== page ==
Sunday, July 5, 2020

Jesus, the Partner of Laborers and Those Who Are Burdened

In today's Gospel, Matthew 11: 25-30, Jesus invites us to come to Him, saying to us:  "[A]ll you who labor and are burdened...I will give you rest. Take my yoke upon you and learn from me, for I am meek and humble of heart; and  you will find rest for yourselves. For my yoke is easy, and my burden light."  The heaviness of the burdens we are carrying is lessened, as Jesus is partnering with us. Whatever burden we are carrying, Jesus is not ashamed or embarrassed to "get his hands dirty," so to speak. He will help us through the messiness of our lives, no matter what!  Willingly and meekly He takes our burdens upon Himself. In fact, He will carry not only our cross up the steep "hills" for us, but also carry us personally!




Wednesday, July 24, 2019

God Fights for Us against Satan

In yesterday's reading from  Exodus 14: 21-15:1, "the Egyptians sounded the retreat before Israel, because the Lord was fighting for them against the Egyptians."  The same is true for us. Enemies may be pursuing us on every side and especially from within our own beings: pride, selfishness, gluttony, idolatry (God substitutes such as compulsive use of alcohol, drugs, food,  pleasure, relationships,  sex or whatever we use to distract ourselves or as sole means to meet insatiable needs, calm excessive fears, and avoid feeling whatever pain is beckoning us to look at the truth of what is going on in our lives). As with the Israelites, God fights for us as well.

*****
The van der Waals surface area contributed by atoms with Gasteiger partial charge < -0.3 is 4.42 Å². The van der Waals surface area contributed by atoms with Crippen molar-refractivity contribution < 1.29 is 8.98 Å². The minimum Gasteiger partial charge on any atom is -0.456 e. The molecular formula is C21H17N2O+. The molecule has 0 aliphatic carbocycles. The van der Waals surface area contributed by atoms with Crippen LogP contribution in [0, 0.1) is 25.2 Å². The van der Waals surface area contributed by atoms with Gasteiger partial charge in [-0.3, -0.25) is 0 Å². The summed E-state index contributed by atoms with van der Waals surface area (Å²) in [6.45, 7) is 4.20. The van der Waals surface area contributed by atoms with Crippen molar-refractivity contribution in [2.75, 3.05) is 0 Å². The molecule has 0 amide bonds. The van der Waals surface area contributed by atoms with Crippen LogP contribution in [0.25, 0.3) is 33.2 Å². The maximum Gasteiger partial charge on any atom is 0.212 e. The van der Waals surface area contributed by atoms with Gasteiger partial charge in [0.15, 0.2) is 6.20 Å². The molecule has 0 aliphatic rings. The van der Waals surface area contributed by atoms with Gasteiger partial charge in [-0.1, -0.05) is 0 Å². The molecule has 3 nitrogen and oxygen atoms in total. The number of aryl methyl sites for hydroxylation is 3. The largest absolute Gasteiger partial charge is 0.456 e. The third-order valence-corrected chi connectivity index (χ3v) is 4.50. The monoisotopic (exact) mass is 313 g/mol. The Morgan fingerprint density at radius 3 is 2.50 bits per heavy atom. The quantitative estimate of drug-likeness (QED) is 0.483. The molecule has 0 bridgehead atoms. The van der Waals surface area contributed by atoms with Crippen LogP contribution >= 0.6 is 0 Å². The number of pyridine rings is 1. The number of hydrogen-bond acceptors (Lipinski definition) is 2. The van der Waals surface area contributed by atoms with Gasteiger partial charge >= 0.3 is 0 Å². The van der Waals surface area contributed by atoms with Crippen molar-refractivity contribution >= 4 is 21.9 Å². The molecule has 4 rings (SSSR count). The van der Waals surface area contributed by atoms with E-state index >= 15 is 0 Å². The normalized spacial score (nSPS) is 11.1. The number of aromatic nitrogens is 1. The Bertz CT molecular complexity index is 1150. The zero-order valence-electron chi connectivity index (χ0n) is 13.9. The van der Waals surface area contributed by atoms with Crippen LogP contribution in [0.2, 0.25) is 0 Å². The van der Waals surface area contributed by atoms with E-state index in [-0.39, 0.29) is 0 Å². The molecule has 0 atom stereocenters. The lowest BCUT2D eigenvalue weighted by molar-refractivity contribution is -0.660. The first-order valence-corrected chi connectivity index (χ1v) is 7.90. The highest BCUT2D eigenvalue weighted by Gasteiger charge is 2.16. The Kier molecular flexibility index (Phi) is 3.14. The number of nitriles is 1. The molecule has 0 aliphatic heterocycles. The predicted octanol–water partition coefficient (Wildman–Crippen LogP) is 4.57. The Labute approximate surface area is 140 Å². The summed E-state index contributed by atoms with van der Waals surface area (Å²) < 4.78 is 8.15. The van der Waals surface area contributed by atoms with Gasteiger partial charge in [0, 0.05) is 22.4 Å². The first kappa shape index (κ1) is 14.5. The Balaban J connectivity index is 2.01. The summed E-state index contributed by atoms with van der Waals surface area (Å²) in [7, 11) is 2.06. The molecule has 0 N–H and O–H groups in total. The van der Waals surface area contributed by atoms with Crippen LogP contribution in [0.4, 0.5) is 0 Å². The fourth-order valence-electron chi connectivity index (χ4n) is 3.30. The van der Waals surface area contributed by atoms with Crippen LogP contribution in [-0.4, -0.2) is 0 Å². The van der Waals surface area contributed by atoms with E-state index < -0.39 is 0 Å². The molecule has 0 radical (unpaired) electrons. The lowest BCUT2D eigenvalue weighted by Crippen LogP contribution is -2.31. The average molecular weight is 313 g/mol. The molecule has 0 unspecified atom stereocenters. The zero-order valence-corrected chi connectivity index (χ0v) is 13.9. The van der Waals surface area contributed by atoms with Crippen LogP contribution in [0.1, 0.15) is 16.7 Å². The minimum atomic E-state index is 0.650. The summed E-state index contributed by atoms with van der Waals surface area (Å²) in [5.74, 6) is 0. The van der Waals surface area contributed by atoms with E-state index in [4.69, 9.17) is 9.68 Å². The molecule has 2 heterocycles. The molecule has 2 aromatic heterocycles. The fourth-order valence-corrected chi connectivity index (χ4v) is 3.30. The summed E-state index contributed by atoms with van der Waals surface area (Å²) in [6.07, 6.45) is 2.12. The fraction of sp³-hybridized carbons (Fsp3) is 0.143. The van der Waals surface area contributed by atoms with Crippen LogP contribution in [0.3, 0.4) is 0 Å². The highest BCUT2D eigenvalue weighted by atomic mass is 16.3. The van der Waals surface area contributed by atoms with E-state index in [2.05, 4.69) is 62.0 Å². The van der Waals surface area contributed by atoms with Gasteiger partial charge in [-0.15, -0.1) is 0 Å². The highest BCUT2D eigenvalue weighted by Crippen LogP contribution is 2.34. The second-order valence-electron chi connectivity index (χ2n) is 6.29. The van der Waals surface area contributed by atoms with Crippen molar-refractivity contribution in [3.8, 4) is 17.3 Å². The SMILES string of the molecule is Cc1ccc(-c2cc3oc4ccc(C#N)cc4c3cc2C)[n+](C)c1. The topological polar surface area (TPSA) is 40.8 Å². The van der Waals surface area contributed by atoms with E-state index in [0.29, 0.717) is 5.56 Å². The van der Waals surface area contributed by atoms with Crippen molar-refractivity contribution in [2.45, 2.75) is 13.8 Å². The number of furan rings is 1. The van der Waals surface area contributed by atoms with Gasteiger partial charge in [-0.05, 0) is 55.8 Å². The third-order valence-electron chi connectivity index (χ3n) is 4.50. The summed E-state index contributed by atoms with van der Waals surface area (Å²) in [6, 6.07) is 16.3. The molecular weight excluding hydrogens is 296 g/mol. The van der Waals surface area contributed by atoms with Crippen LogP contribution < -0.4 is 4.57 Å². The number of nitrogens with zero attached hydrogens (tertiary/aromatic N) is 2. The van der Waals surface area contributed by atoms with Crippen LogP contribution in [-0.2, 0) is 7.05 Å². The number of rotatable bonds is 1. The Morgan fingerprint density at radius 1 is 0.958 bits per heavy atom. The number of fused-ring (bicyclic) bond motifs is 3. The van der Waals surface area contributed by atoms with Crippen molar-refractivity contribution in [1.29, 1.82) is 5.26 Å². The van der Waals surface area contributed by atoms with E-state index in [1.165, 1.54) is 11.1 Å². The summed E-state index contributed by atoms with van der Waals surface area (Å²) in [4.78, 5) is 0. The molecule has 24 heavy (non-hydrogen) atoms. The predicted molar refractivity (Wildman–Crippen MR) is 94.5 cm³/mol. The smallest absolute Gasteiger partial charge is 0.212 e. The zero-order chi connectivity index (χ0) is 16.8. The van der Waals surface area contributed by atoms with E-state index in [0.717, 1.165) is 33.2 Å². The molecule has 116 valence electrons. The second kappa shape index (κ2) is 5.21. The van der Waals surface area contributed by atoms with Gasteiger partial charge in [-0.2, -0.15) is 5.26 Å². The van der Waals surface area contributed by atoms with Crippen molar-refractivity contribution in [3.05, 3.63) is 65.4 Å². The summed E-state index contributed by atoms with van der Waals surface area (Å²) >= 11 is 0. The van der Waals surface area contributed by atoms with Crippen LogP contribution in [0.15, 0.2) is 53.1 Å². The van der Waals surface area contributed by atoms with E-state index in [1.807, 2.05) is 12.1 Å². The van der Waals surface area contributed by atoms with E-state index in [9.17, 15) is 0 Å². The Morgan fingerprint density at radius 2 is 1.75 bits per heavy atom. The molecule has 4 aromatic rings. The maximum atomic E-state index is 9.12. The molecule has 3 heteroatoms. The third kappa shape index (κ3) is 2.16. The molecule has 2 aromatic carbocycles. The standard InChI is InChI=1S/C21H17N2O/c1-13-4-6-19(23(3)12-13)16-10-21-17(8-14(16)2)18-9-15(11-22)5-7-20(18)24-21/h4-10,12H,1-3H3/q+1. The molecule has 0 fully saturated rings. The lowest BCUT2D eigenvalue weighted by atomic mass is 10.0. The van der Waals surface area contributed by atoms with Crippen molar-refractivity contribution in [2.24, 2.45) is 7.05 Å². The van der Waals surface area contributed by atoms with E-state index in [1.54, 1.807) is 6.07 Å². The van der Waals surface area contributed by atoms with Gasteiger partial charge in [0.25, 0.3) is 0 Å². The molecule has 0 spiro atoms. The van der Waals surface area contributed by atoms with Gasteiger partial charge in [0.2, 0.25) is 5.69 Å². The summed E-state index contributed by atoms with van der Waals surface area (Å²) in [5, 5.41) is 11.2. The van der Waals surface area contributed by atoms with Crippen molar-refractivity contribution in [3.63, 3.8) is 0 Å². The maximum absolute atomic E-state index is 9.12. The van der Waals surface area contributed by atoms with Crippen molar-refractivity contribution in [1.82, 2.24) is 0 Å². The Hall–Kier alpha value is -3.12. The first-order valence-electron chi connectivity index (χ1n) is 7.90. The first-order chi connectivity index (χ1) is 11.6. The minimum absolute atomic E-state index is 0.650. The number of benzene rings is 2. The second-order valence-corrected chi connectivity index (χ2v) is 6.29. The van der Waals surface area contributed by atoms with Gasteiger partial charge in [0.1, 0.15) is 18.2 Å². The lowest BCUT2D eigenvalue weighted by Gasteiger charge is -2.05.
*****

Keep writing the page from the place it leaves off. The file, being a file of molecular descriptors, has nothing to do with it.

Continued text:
By our use of God substitutes, we are likely to deafen ourselves to God's voice and develop a  blindness to God's presence and action in our lives.  How do we keep our ears and eyes open?  How do we maintain our focus on God, realizing and discovering that God is on our side and that God is enough for us? By calling upon the Holy Spirit or reverently uttering Jesus' name, asking God to help us.  It is at those times that Satan sounds his "retreat" from us,  because he knows then that the Lord is fighting for us against him in the same way as the Lord fought for the Israelites, His Chosen People.